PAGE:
The coffee industry giant will release next Thursday a new kind of product in its Costa Rican farm, after nearly four years of R&D, the locals will have their own taste of the morning beverage. The presentation will be done by Carlos Mario Rodriguez, Head of Support Center at Starbucks Costa Rica and Monica Bianchini, Starbucks manager in the country.

The Hacienda Alcasia is a coffee farm that survived the test of time. A single family manages it since the 70’s. This ads to the plantation a tradition of love and hard work, plus the most fertile ground Costa Rica has to offer. Being just beside the Poas Volcano, caught the attention of Starbucks owners into making their own coffee bean.

After a year’s work, the general manager of Hacienda Alcasia, Victor Trejos has said there’s a notable difference in the farm’s operations. “I have been working with coffee for 20 years, but this harvest was different. It was very exciting to see all our hard work come through with this very high-quality cup of coffee”.

Under the guidance of Starbucks, the harvest has given more than 300,000 pounds of coffee in its first year of work. There was a partner-exclusive “first-crop” coffee taste in a company leadership conference at their headquarters in Seattle.

Starbucks hopes lie on Costa Rica

Climate change is real, and it’s affecting the coffee industry worldwide, the fungus known in Latin America as roya takes its toll on crops, reducing them up to 35% in countries like Costa Rica, Guatemala, Honduras and El Salvador in 2014.

To sort this out, Starbucks has a long-term plan that started on buying their own farm for research and development. Through nursing and hybridization, their beans are becoming climate resistant, preparing to endure further climate changes.

“Coffee is very sensitive”, says Ric Rhineheart, executive director of the Specialty Coffee Association of America. He also says that the plantations need a very specific rainfall pattern and don’t respond well to temperature swings due to its low tolerance to climate change.

Jacques Avelino, plant pathologist of the French organization for Agricultural Research and Development says that the current weather changing conditions can affect arabica growing farms. Climate change in Central and South America can reduce coffee harvests to almost extinction in a few decades. According to results of a research project done at London’s Kew Royal Botanic Gardens.

Starbucks even promises to share what it learns about coffee with farmers in Costa Rica, including new hybrid seeds, according to Chief Executive Officer Howard Schultz as their relations in the Central America country go a long way, though they will keep the best beans to turn them into coffee blends to sell in stores.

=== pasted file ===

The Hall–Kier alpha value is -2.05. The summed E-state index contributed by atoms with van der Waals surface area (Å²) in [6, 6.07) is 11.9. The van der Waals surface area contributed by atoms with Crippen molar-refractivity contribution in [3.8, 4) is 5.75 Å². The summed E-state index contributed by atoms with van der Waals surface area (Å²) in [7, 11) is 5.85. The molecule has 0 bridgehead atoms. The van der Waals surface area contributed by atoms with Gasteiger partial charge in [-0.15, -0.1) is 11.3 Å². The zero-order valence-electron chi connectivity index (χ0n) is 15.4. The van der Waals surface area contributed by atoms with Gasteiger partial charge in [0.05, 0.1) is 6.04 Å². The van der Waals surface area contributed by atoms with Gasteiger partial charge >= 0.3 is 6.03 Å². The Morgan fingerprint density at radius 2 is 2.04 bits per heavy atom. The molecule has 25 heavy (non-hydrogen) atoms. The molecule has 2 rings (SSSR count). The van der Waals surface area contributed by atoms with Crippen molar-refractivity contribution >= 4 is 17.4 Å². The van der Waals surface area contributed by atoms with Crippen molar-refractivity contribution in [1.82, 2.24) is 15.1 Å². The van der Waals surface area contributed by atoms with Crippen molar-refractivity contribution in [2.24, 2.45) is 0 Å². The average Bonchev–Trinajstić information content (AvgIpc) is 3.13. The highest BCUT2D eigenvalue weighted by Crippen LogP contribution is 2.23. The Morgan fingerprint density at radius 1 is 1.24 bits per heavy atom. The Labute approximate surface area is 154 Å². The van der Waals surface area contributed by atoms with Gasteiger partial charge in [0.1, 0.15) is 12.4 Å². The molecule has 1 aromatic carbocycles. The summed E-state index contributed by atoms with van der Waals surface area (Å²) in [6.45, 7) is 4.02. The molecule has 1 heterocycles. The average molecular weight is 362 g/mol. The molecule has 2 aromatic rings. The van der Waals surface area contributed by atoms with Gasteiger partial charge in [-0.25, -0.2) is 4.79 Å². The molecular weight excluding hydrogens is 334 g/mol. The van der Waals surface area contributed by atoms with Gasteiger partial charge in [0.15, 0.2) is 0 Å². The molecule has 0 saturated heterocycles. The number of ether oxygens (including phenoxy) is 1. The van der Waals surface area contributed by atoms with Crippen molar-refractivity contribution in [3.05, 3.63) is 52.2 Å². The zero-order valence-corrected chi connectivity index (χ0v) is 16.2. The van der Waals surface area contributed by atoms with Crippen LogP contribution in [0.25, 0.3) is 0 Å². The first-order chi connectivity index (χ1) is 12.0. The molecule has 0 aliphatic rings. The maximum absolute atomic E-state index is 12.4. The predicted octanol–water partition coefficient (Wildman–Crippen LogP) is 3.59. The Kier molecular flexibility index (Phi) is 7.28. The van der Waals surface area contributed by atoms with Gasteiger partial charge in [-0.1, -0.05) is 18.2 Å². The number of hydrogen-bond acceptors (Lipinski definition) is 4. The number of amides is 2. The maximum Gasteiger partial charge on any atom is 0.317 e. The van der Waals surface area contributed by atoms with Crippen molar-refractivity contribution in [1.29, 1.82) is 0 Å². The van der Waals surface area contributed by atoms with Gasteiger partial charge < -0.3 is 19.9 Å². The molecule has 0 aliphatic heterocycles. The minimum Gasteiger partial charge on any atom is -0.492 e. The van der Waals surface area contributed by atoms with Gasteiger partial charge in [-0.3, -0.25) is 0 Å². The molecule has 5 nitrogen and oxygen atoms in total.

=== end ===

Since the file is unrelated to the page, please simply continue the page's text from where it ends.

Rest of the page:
Carlos Mario Rodriguez, the coffee magician

The best talent comes from the people that work and knows everything about their hometown; this is the case for Mario Rodriguez. With a bachelor’s degree in agronomy from the University of Costa Rica and a master’s in plant pathology from Ohio State University, he’s more than qualified to say what happens on his own soil.

Initially, Rodriguez worked studying coffee diseases for the NGO Icafe, which focuses on promoting Costa Rica’s coffee industry. In 2004 Starbucks hired him to run the support center in San Jose.

Now, Carlos Mario is one of the most respected agronomists, due to his work, he got a recognition last year as one of the “Most Creative People 2016”, an award given by the business magazine Fast Company. Daily, he oversees all research activities at Hacienda Alcasia.

The trees developed by Rodriguez through selective breeding are highly resistant to coffee rust (or roya) and they have remarkable quality as well. Starbucks final goal is to breed coffee hybrids that are enjoyable and also can endure future weather conditions.

Starbucks and Costa Rica’s Ups and downs

The first steps in the relationship between Starbucks and the Central American country were made on 2004, and consolidated with the opening of several coffee shops after 2012.

In 2010 the Seattle-based company lowered the amount of coffee they bought to Costa Rican companies, some reductions were as 25% less than Starbucks had the previous year.

2020, the year of Starbucks

Starbucks has committed itself to open up to 12,000 coffee shops worldwide in a six-year span, Thursday’s release of Hacienda Alcasia seems to be one of the key steps for the company. Afterward, by the end of the decade, Costa Rica’s and the Starbucks brand may as well have one of the strongest strategic alliances in the coffee industry.

Currently, Starbucks has over 25,000 coffee shops all over the globe, in April, Starbucks CEO Howard Schultz will step down from his position. However, he will keep supervising the companies luxury coffee shops, known as Starbucks Reserve Roasteries.